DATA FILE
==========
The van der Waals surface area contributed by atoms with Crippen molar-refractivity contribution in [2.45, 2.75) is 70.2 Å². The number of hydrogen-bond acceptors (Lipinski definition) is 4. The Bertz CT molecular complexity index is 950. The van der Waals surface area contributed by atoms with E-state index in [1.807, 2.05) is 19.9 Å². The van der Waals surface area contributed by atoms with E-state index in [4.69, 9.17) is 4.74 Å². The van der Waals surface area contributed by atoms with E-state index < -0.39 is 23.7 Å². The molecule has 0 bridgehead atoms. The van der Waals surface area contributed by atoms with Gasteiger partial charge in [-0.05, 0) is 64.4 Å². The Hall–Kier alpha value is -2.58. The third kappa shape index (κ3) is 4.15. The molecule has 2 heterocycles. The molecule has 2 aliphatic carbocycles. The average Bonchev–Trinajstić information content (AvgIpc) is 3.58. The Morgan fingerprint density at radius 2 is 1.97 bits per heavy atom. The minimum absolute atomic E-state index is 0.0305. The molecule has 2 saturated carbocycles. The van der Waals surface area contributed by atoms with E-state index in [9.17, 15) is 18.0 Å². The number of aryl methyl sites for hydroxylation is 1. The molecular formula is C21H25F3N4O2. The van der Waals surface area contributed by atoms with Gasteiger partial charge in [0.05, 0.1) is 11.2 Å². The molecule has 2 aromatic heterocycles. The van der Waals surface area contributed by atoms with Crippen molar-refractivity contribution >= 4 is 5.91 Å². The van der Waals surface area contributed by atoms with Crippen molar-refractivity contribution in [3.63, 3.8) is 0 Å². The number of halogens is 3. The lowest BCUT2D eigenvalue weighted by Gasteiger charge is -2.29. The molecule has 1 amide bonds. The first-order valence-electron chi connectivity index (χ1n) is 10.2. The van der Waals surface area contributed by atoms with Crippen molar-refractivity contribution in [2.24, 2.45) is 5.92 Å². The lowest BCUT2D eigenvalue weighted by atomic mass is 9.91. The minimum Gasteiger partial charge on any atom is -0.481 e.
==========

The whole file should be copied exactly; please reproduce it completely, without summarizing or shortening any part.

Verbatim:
The van der Waals surface area contributed by atoms with Crippen molar-refractivity contribution in [2.45, 2.75) is 70.2 Å². The number of hydrogen-bond acceptors (Lipinski definition) is 4. The Bertz CT molecular complexity index is 950. The van der Waals surface area contributed by atoms with E-state index in [1.807, 2.05) is 19.9 Å². The van der Waals surface area contributed by atoms with E-state index in [4.69, 9.17) is 4.74 Å². The van der Waals surface area contributed by atoms with E-state index < -0.39 is 23.7 Å². The molecule has 0 bridgehead atoms. The van der Waals surface area contributed by atoms with Gasteiger partial charge in [-0.05, 0) is 64.4 Å². The Hall–Kier alpha value is -2.58. The third kappa shape index (κ3) is 4.15. The molecule has 2 heterocycles. The molecule has 2 aliphatic carbocycles. The average Bonchev–Trinajstić information content (AvgIpc) is 3.58. The Morgan fingerprint density at radius 2 is 1.97 bits per heavy atom. The minimum absolute atomic E-state index is 0.0305. The molecule has 2 saturated carbocycles. The van der Waals surface area contributed by atoms with E-state index in [9.17, 15) is 18.0 Å². The number of aryl methyl sites for hydroxylation is 1. The molecular formula is C21H25F3N4O2. The van der Waals surface area contributed by atoms with Gasteiger partial charge in [0.05, 0.1) is 11.2 Å². The molecule has 2 aromatic heterocycles. The van der Waals surface area contributed by atoms with Crippen molar-refractivity contribution >= 4 is 5.91 Å². The van der Waals surface area contributed by atoms with Crippen molar-refractivity contribution in [3.63, 3.8) is 0 Å². The number of halogens is 3. The lowest BCUT2D eigenvalue weighted by Gasteiger charge is -2.29. The molecule has 1 amide bonds. The first-order valence-electron chi connectivity index (χ1n) is 10.2. The van der Waals surface area contributed by atoms with Crippen molar-refractivity contribution in [2.24, 2.45) is 5.92 Å². The lowest BCUT2D eigenvalue weighted by atomic mass is 9.91. The minimum Gasteiger partial charge on any atom is -0.481 e.